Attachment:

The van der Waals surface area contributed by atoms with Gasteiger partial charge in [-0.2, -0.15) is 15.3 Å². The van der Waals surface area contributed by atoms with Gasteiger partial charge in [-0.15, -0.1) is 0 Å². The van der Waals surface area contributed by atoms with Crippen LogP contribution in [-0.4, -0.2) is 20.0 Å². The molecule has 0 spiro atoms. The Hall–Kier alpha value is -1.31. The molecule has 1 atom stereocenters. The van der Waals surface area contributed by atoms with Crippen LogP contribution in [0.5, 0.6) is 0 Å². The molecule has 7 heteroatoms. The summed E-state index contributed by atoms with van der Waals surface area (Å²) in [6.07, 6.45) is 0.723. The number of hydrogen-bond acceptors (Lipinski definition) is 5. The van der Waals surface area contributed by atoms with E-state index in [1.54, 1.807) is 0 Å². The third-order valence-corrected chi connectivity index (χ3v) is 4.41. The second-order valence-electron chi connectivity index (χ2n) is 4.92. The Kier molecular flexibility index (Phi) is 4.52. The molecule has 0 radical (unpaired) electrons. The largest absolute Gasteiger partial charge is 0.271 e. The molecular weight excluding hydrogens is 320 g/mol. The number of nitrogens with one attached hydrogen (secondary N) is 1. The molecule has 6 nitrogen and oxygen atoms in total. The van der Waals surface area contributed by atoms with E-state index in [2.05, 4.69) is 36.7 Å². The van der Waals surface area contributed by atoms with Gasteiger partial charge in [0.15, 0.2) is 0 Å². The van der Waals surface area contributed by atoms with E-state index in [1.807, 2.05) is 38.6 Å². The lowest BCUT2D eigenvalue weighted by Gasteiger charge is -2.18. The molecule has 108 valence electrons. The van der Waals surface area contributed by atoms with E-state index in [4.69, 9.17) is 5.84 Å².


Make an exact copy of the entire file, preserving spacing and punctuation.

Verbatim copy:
The van der Waals surface area contributed by atoms with Gasteiger partial charge in [-0.2, -0.15) is 15.3 Å². The van der Waals surface area contributed by atoms with Gasteiger partial charge in [-0.15, -0.1) is 0 Å². The van der Waals surface area contributed by atoms with Crippen LogP contribution in [-0.4, -0.2) is 20.0 Å². The molecule has 0 spiro atoms. The Hall–Kier alpha value is -1.31. The molecule has 1 atom stereocenters. The van der Waals surface area contributed by atoms with Crippen LogP contribution in [0.5, 0.6) is 0 Å². The molecule has 7 heteroatoms. The summed E-state index contributed by atoms with van der Waals surface area (Å²) in [6.07, 6.45) is 0.723. The number of hydrogen-bond acceptors (Lipinski definition) is 5. The van der Waals surface area contributed by atoms with E-state index in [1.54, 1.807) is 0 Å². The third-order valence-corrected chi connectivity index (χ3v) is 4.41. The second-order valence-electron chi connectivity index (χ2n) is 4.92. The Kier molecular flexibility index (Phi) is 4.52. The molecule has 0 radical (unpaired) electrons. The largest absolute Gasteiger partial charge is 0.271 e. The molecular weight excluding hydrogens is 320 g/mol. The number of nitrogens with one attached hydrogen (secondary N) is 1. The molecule has 6 nitrogen and oxygen atoms in total. The van der Waals surface area contributed by atoms with E-state index in [2.05, 4.69) is 36.7 Å². The van der Waals surface area contributed by atoms with Gasteiger partial charge in [0.15, 0.2) is 0 Å². The van der Waals surface area contributed by atoms with E-state index in [1.807, 2.05) is 38.6 Å². The lowest BCUT2D eigenvalue weighted by Gasteiger charge is -2.18. The molecule has 108 valence electrons. The van der Waals surface area contributed by atoms with E-state index in [4.69, 9.17) is 5.84 Å².